Pinchcas Zuckermnan was my hero at the time although much younger than me he had a style I adored and suddenly I was on the same stage, same car, same studio with him in the English Chamber Orchestra. The same goes for Daniel Barenboim, I learned a lot and being with them gave me a tremendous pleasure.

12- In 1979 you joined the London Philharmonic Orchestra as their principal viola and you stayed with them for 10 years. Can you tell us about some of the more memorable experiences during this tenure?

The London Philharmonic Orchestra days were a good example of how my orchestral life is in London was. We worked very hard but at the same time had a very good time. In my first year I had to play the viola solos in R Strauss Don Quixote. Rostropovic was conducting, Pierre Furnier was the cellist and I played the viola solos. A day before the concert Rostropovic came to me said “excuse me I never heard this piece before, would mind playing the viola solos for me while I play the piano” so we had a rehearsal and he was very happy. Years later reading his life story I learned that he had played the piece when he was 19 or something like that.!! I guess he did not want to scare me..!!

I recorded the Ahmed Adnan Saygun viola concerto with the London Philharmonic Orchestra under the Turkish conductor Gürer Aykal that was a memorable occasion. Whenever Klaus Tennssted came it was bliss... George Solti started playing the piano for fun and I did 3 concerts and a TV programme with him for the BBC playing the Mozart piano Quartet when he used come to conduct us... So with the LPO in Glydnebourne they were very good years.

13- During your 1988-2000 period with the BBC Symphony Orchestra you performed with a whole range of impressive names from İdil Biret to John Williams. Does a particular collaboration stand out above the others in your memory and why?

The BBC Symphony Orchestra years for me is really about Pierre Boulez, not only because I came across his style of music that I had not played before but also as a man of capability he was so impressive.

I played the Bartok viola concerto during the Istanbul Festival with BBC Symphony Orchestra and so many other concerts tours, recordings and solos.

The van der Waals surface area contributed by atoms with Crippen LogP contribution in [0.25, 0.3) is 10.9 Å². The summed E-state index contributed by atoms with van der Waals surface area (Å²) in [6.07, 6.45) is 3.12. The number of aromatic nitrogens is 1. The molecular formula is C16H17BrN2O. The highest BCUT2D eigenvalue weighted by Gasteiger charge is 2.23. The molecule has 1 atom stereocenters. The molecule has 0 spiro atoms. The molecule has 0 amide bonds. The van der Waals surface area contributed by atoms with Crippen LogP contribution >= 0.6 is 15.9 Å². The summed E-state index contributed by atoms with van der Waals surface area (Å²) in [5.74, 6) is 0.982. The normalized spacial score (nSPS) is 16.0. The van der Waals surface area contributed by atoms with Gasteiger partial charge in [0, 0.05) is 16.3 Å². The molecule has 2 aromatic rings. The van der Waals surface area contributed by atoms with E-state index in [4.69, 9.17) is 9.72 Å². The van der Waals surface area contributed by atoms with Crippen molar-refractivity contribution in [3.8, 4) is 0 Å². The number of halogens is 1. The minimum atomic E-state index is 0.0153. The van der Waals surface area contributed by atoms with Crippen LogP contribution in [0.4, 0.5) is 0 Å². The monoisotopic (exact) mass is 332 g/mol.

İdil Biret and John Williams connection is to do with the London String Quartet of which I was a member for 15 years. We did collaborative recordings with İdil Biret for Mahler, Franck quartet and quintets and with JW Bocherini I had the pleasure of recording other quintets.

14- You clearly had a close working relationship with Turkish composers including Ahmed Adnan Saygun and Yalçın Tura, whose pieces you sometimes premiered. How was it like working with these people?

I played with Ahmed Adnan Saygun and Yalçın Tura viola concertos for the first time in the world. I spent a few days with Saygun during rehearsals he was nice to me but never said anything about the piece or about my playing. Tura came to the first performance of his piece and again he did not say anything either so no anecdotes. But both wrote a very nice letter thanking me.

15- The poetry of Orhan Veli has clearly been important for you since your childhood. Can you tell me how these poems enter your compositions and how they shape your delivery during performances?

Orhan Veli was a class mate of my father Kazım Guneş. When I was 8-9 I started reading his poetry, his language is so clear and friendly which left a huge place in my heart. In my early days in UK when people asked to give them for a little sound of Turkish I used read an Orhan Veli poem. I have been writing sort of music to Orhan Veli poems for years but I now I have started composing them for the viola and piano. I will be playing one in my recital on April 9th in London, I recite in Turkish but I have good translations for most of them.

16- You have been a music teacher at Yaşar Univerisity since 2008 and what is the most satisfying part of this job?

I just love teaching in Turkey at Yaşar Univerisity, Izmir. Kids are so hungry I feel like a mother bird bringing food to wide open mouths.

17- Do you still compose or arrange pieces? What inspires you?

My fiddling with writing or arranging is still all with Orhan Veli poems. I am trying to get enough poems done so I can do an Orhan Veli concert, I mean no Beethoven, no Mozart, no Saygun, no Brahms. Just what I have written since they are all sincere feelings for a man who was ordinary at the same time somebody who was interesting, amazing, hardworking, honest and unlucky. The day I do a whole concert of Orhan Veli poems will be my highest point in my musical life or my whole life.